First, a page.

Mining and manufacturing must be supported for ensuring a sustained turnaround in the economy
With the Union Budget 2021-22 just around the corner, there is room for optimism. Going by market reports, green shoots may already be sprouting, indicating an economic turnaround is taking place. In fact, in its December ‘State of the Economy’ report, the Reserve Bank of India (RBI) has revealed that the nation is emerging from the economic slump much faster than anticipated.
Meanwhile, the Centre is aware that the Budget needs to provide a robust push to ensure that the turnaround momentum is sustained. Finance Minister Nirmala Sitharaman has already given strong indications that the upcoming Budget will surpass any other presented during the past century.
To ensure a complete recovery from the pandemic, the Centre should continue its efforts to boost domestic production for making Atmanirbhar Bharat a ground reality through the requisite incentives and policy measures. Sitharaman’s all-important Budget should focus on providing greater momentum to the recovery process.
To begin with, the government needs to increase its spending on infrastructure and other core sectors in driving a sustained growth momentum across India. The proper mix of progressive policies and select incentives are imperative to attract more Foreign Direct Investment (FDI) in mining, which can pave the way for adopting modern exploration technologies fostering sustainable practices.
In the meantime, just as in the case of coal, more metals and minerals must be opened for exploration. The government should also ensure that restrictions on the pricing and marketing of minerals are lifted across all states, including the e-auction regime in Karnataka for iron ore. Besides boosting exports, this will provide parity across states, giving the economy a fillip.
Opening up mining and incentives for the manufacturing sector will also benefit MSMEs. Contributing 30 percent to the Indian gross domestic product (GDP), the Micro Small and Medium Enterprises (MSMEs) have been described as the backbone of the country by Union Minister for Road Transport and Highways Nitin Gadkari. Furthermore, MSMEs have also created 110 million jobs.
Reforms in core sectors
Given these facts, mining and manufacturing must be supported for ensuring a sustained turnaround in the economy. No doubt, till date the Centre has initiated many measures in supporting industries allied with natural resources, which includes mining and oil. Nevertheless, the deep disruptions caused by the COVID-19 pandemic mean more policy reforms remain the need of the hour for fast-tracking economic recovery.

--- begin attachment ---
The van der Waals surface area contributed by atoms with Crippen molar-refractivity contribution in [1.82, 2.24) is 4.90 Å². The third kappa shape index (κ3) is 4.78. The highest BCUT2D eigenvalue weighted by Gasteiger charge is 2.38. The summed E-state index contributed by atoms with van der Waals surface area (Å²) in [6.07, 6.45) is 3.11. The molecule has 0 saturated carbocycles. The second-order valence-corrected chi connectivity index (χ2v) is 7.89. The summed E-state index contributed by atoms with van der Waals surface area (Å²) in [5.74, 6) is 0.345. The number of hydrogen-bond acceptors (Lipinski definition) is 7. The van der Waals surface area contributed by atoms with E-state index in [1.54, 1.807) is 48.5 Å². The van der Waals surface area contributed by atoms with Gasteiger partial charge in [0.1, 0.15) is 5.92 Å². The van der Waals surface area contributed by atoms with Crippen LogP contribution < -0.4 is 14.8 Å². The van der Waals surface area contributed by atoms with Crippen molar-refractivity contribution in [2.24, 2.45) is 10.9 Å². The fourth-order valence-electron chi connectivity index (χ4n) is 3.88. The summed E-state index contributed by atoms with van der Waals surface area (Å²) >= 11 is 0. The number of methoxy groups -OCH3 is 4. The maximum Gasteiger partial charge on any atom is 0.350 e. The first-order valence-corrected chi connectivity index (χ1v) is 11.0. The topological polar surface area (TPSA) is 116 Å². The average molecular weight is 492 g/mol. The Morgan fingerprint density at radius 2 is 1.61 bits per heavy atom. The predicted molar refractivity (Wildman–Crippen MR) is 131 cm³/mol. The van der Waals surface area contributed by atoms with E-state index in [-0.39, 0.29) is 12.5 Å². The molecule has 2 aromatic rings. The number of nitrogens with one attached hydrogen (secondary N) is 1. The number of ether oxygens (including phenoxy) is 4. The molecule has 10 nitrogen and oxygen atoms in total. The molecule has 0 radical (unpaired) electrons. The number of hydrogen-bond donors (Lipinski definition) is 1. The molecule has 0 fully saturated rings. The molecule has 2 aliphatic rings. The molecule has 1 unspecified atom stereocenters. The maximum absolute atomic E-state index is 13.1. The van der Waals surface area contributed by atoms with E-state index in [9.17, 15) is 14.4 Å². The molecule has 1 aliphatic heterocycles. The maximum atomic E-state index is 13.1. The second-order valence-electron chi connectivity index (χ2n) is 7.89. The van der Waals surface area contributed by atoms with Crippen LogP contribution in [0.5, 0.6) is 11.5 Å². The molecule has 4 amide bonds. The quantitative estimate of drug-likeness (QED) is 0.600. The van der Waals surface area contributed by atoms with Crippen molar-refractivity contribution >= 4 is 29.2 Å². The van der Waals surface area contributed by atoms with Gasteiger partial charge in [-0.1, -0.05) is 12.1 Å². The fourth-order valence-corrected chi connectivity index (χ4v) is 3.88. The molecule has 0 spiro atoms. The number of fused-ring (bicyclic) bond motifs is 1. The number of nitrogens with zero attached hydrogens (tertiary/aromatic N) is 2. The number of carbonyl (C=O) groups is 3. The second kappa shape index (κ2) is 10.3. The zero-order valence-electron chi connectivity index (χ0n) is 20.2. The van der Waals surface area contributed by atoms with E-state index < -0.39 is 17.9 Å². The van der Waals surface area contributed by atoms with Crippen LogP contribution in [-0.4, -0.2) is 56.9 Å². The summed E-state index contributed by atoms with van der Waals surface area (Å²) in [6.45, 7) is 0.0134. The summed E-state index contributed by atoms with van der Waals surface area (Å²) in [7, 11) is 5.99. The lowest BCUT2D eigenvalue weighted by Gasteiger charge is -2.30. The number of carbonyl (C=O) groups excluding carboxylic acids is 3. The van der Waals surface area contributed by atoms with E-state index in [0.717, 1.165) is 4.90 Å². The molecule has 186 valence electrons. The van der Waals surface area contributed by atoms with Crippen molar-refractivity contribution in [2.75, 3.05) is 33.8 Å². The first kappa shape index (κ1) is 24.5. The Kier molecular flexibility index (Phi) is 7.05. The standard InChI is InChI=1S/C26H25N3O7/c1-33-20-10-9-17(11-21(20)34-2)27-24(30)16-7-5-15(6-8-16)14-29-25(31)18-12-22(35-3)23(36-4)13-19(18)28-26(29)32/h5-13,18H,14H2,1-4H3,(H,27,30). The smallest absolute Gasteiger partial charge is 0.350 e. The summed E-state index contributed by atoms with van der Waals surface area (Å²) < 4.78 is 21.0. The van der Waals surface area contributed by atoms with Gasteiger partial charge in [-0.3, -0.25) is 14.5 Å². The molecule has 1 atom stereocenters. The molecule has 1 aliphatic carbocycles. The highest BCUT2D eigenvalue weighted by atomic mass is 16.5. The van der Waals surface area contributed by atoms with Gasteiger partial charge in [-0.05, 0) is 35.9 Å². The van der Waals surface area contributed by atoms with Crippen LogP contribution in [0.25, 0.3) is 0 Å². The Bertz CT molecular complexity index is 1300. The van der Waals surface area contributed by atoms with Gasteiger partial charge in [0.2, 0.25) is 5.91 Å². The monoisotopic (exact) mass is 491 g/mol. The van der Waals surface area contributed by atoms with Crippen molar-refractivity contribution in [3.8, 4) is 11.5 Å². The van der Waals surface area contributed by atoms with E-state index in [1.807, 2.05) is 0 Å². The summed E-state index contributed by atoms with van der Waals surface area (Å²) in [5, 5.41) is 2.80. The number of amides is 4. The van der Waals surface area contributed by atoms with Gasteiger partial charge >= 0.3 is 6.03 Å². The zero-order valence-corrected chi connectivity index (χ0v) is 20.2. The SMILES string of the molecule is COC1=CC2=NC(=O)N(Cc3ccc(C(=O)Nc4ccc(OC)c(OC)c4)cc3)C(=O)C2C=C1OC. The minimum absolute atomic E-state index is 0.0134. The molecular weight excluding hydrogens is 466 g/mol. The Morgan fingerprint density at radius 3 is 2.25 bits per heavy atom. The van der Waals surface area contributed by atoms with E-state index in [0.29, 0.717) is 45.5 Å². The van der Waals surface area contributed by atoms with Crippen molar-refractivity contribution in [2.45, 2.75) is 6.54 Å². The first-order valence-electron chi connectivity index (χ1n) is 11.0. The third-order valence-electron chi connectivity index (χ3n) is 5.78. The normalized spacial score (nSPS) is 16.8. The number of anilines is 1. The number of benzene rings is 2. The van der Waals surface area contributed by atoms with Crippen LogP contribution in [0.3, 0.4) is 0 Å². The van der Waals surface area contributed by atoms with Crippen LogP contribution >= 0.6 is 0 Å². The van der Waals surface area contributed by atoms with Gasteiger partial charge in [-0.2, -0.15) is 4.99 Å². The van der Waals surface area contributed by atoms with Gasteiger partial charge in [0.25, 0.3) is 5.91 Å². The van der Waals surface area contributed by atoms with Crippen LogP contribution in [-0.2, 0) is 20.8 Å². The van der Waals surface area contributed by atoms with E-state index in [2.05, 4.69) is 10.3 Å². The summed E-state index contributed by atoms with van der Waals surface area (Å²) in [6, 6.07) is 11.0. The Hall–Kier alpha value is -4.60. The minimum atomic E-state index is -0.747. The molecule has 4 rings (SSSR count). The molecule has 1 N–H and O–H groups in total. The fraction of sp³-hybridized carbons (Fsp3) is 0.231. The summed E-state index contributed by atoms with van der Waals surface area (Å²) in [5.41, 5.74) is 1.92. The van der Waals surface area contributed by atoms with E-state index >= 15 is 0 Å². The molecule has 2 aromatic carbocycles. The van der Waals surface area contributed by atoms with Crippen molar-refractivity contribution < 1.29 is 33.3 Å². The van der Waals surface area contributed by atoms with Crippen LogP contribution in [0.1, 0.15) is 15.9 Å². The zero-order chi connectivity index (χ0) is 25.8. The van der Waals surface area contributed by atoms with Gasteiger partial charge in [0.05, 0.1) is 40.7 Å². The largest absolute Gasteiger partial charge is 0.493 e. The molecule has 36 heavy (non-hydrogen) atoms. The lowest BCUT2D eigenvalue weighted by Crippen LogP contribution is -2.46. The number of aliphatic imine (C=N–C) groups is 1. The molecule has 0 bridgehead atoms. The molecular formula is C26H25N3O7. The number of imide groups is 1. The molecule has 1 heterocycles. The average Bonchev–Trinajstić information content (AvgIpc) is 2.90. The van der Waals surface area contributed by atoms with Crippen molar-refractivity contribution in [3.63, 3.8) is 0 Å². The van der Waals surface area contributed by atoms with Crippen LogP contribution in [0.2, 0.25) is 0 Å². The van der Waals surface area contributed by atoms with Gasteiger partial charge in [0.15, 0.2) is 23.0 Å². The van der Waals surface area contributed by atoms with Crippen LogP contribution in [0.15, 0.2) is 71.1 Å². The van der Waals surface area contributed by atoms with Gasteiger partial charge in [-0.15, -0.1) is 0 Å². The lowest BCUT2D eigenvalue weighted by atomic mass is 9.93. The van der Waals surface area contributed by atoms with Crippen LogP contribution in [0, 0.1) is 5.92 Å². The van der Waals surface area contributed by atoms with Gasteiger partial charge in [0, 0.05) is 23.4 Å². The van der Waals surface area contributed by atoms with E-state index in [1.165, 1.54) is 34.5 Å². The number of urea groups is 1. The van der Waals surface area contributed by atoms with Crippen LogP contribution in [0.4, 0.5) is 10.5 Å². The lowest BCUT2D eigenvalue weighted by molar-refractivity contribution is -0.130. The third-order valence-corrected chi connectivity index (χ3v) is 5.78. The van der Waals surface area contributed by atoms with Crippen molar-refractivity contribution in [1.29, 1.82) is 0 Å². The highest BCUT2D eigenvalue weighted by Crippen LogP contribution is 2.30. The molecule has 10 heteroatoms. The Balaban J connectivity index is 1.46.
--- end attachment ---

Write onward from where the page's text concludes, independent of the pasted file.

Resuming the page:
For example, policy reforms are essential to conduct speedier auctions and ensure environmental approvals are granted in a time-bound, transparent manner. Additionally, the mining industry should be branded along similar lines as that of manufacturing under the Atmanirbhar Bharat mission. Mining being a capital-intensive sector, vibrant branding backed by tax stability as well as predictability of returns will help in attracting domestic investments and FDI.
Moreover, taxes without any input credit must be avoided and retrospective tax issues, as well as disputes under the previous tax regime, need to be resolved on a war footing according to merit. Another important policy reform lies in lowering the tax rate to a flat 15 percent for investments in oil, mining and manufacturing. Such a measure will ascertain there are adequate investments, including FDI, both in mining as well as oil and gas exploration. This will augment domestic supplies while saving foreign exchange.
Presently, the nation imports almost 85 percent of its crude oil despite having 75 million-plus barrels of oil. This is the equivalent of in-place resources sufficient for meeting India’s needs for 25 to 30 years. Steps such as the lowering of cess from a steep 20 percent to around 6–8 percent on domestic crude oil, the timely extension of contracts, on the same terms, and a global fair price for crude would benefit all stakeholders while increasing investor confidence too.
Therefore, Union Budget 2021 should announce financial allocations and incentives for attracting greater national and global investments in mining and hydrocarbon exploration. MSMEs in ancillary sectors will also benefit from this, expanding GDP growth as around 60 million units in this segment contribute to 45 percent of India’s industrial production and 40 percent of the total exports.
The Budget must also announce an enabling policy framework focussing on production rather than revenue. In the days ahead, higher production will automatically generate greater revenues. Finally, one expects the Budget to rationalise the tax regime for mining, including crude oil. While offering the sector much-needed relief, it will also help in advancing a quicker economic bounce back.
The writer is Group CEO and Chief Safety Officer, Vedanta Ltd
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